I was busy dealing with actual pirates, who are stealing my book and giving away copies for free. It began in April and has been a thorn in my side ever since.
Some authors may throw up their hands and say, "I can't do anything about it, it's too hard." Others try and look for some kind of silver lining and say, "I will take it as a compliment that people are interested in my book" or even the defeatist attitude "It's good promotion."
This is of course crap. Sure, I shouldn't be swearing, but fuxache pirates shit me. They are breaking the law and stealing the food off my table. So here's what I - and you - can do about it.
1: Set up a Google Alert.
If you have never done this, congratulations. That glowing orb in the sky is our closest star and provides all our heat. How do you walk and chew gum at the same time? Seriously? You're a published author (whether traditionally published or indie) and you've never set up a Google Alert?
OK, here's how you do a Google Alert for your books:
- Go to http://www.google.com/alerts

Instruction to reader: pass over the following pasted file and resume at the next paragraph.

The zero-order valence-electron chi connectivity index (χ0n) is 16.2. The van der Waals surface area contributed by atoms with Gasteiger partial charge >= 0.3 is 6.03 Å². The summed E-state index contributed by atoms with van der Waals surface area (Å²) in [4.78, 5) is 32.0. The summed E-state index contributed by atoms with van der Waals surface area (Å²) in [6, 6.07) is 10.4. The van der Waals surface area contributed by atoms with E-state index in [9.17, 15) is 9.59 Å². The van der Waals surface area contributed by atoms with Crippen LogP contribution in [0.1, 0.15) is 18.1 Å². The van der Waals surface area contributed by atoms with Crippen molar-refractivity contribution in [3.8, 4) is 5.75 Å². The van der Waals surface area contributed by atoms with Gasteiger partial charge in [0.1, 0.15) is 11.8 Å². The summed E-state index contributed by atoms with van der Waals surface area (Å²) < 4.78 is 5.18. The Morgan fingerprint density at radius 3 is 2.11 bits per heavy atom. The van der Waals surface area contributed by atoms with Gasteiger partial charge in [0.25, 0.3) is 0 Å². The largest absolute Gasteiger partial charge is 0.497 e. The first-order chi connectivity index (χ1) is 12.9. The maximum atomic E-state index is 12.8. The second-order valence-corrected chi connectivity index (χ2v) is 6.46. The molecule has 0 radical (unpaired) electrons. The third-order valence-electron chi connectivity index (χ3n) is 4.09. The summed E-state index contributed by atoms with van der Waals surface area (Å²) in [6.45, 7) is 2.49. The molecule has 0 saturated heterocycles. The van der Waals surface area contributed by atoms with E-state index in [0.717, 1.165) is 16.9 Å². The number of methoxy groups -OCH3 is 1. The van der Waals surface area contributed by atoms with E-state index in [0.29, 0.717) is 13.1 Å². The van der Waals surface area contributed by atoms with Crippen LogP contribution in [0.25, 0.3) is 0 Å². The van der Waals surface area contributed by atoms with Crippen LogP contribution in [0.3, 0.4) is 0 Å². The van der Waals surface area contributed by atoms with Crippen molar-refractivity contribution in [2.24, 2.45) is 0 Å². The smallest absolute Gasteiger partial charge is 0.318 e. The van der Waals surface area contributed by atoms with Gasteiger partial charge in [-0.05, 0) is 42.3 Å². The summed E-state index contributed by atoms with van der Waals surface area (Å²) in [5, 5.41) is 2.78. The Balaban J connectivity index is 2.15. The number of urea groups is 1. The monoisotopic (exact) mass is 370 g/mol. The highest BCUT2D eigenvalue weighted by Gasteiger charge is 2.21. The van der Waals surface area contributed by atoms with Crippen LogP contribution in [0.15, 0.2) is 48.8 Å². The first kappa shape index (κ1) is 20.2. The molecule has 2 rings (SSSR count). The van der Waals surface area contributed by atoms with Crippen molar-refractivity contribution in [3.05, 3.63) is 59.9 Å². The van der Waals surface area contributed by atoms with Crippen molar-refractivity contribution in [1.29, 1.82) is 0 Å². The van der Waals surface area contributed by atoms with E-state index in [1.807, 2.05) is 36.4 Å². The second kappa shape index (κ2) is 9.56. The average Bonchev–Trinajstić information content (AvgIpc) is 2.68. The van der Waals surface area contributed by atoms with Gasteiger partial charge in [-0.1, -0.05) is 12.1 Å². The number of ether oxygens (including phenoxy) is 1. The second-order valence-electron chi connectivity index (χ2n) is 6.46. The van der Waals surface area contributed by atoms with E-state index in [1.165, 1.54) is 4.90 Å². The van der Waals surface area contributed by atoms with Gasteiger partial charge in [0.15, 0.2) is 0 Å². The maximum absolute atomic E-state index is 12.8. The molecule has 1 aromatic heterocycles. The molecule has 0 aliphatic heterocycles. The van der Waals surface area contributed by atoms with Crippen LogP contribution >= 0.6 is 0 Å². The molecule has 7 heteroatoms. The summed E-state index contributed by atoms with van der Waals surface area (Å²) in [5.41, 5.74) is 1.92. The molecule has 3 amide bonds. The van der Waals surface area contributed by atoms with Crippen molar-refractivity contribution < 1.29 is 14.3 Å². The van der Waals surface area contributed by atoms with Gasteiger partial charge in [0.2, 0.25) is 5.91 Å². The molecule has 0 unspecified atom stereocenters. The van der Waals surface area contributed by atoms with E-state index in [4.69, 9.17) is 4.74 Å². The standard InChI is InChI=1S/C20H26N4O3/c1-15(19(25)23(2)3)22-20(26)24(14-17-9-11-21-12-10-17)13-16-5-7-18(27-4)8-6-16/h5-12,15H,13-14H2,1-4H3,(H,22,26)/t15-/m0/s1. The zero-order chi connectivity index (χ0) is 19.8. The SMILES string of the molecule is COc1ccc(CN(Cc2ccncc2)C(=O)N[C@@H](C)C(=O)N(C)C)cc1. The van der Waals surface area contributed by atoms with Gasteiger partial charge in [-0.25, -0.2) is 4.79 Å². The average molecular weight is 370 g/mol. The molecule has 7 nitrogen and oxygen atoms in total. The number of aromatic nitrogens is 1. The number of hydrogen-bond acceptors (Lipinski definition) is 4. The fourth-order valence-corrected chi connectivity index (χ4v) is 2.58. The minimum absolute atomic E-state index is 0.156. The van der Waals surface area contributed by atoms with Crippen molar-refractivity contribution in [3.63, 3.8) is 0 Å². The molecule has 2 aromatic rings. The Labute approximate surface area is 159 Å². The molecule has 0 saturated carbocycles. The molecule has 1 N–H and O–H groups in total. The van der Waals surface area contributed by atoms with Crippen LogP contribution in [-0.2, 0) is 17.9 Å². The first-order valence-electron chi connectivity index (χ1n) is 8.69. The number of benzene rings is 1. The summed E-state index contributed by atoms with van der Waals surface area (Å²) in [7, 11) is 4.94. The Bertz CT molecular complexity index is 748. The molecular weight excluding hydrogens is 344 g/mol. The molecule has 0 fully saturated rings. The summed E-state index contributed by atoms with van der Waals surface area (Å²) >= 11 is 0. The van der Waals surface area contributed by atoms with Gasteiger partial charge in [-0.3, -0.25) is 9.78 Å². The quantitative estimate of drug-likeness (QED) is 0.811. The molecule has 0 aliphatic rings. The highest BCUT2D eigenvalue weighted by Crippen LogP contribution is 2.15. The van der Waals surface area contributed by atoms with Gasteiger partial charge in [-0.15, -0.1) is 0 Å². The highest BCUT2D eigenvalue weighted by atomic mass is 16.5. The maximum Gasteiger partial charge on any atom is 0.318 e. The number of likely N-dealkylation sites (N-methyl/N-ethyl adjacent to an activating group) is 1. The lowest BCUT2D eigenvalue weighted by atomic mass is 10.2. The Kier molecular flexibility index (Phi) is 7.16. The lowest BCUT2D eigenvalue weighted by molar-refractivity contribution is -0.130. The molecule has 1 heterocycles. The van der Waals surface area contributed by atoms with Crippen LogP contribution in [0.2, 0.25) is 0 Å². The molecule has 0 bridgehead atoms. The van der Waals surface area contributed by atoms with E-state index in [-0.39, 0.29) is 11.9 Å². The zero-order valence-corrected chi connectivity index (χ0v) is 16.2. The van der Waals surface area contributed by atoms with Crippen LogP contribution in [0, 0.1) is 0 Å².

- Follow the instructions. I can't stress this enough. Follow. The. Instructions.
2: Search your titles. Put your author name, book title and 'free' in a search engine and see what comes up. It could look something like this.
3: Check your emails. When the items in your Google Alert end up on a website somewhere, you'll get an email that might look like this picture to the right.
4: Create a new document called DMCA note. Copy and paste this template which is taken from these amazingly helpful people :
5: Fill the template with the information and links relevant to your particular book.
6: Find an email of the offending pirate site. This may not always be easy, as the dodgiest ones have broken links and might look like they care but in fact do not have any contact information anywhere on their pages.
HOW TO GET AROUND A SNEAKY PIRATE SITE THAT DOES NOT HAVE CONTACT INFORMATION
1: Type 'whois' into a search engine.
2: Type the offending domain into the search function within that 'whois' site.
3: Smile smugly at the amount of information you can get. Eg:
Raw Registrar DataIsn't that awesome?
Yes, yes it is. OK, who cares what number we're up to. Here's what to do next.
1: Look for an email address in the whois information
2: Send your DMCA takedown notice to that email.
3: Keep track of the site and watch it vanish in a puff of smoke. Only to reappear a few days later under another name. Then you get ready to do it all again.
The price of literary freedom is eternal vigilance!